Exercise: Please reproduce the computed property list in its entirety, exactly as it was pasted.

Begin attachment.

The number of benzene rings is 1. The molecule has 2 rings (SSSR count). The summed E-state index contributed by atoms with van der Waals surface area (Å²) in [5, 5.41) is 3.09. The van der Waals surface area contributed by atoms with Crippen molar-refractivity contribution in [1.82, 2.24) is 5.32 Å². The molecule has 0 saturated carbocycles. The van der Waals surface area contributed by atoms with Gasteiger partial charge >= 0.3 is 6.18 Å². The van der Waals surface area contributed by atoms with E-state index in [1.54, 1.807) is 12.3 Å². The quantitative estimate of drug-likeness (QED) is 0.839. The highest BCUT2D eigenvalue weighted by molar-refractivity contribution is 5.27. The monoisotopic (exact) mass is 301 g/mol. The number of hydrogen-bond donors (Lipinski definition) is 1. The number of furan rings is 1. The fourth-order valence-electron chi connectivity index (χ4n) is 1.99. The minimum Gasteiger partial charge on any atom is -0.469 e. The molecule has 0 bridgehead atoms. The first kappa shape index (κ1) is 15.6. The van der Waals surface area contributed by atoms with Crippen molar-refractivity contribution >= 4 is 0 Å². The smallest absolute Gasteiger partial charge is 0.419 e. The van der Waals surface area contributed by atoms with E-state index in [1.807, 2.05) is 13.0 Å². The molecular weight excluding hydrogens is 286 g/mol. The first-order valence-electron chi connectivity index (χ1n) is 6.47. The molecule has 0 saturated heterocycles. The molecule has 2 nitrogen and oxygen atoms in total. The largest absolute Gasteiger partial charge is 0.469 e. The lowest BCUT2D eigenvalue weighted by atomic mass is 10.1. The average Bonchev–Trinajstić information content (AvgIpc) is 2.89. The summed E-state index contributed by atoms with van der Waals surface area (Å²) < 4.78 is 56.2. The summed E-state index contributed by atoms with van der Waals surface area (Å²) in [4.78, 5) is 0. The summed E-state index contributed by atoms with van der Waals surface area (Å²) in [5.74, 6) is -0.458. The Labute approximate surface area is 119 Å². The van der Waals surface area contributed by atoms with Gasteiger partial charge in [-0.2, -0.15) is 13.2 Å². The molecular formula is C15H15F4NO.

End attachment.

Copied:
The number of benzene rings is 1. The molecule has 2 rings (SSSR count). The summed E-state index contributed by atoms with van der Waals surface area (Å²) in [5, 5.41) is 3.09. The van der Waals surface area contributed by atoms with Crippen molar-refractivity contribution in [1.82, 2.24) is 5.32 Å². The molecule has 0 saturated carbocycles. The van der Waals surface area contributed by atoms with Gasteiger partial charge >= 0.3 is 6.18 Å². The van der Waals surface area contributed by atoms with E-state index in [1.54, 1.807) is 12.3 Å². The quantitative estimate of drug-likeness (QED) is 0.839. The highest BCUT2D eigenvalue weighted by molar-refractivity contribution is 5.27. The monoisotopic (exact) mass is 301 g/mol. The number of hydrogen-bond donors (Lipinski definition) is 1. The number of furan rings is 1. The fourth-order valence-electron chi connectivity index (χ4n) is 1.99. The minimum Gasteiger partial charge on any atom is -0.469 e. The molecule has 0 bridgehead atoms. The first kappa shape index (κ1) is 15.6. The van der Waals surface area contributed by atoms with Crippen molar-refractivity contribution >= 4 is 0 Å². The smallest absolute Gasteiger partial charge is 0.419 e. The van der Waals surface area contributed by atoms with E-state index in [1.807, 2.05) is 13.0 Å². The molecular weight excluding hydrogens is 286 g/mol. The first-order valence-electron chi connectivity index (χ1n) is 6.47. The molecule has 0 saturated heterocycles. The molecule has 2 nitrogen and oxygen atoms in total. The largest absolute Gasteiger partial charge is 0.469 e. The lowest BCUT2D eigenvalue weighted by atomic mass is 10.1. The average Bonchev–Trinajstić information content (AvgIpc) is 2.89. The summed E-state index contributed by atoms with van der Waals surface area (Å²) < 4.78 is 56.2. The summed E-state index contributed by atoms with van der Waals surface area (Å²) in [4.78, 5) is 0. The summed E-state index contributed by atoms with van der Waals surface area (Å²) in [5.74, 6) is -0.458. The Labute approximate surface area is 119 Å². The van der Waals surface area contributed by atoms with Gasteiger partial charge in [-0.2, -0.15) is 13.2 Å². The molecular formula is C15H15F4NO.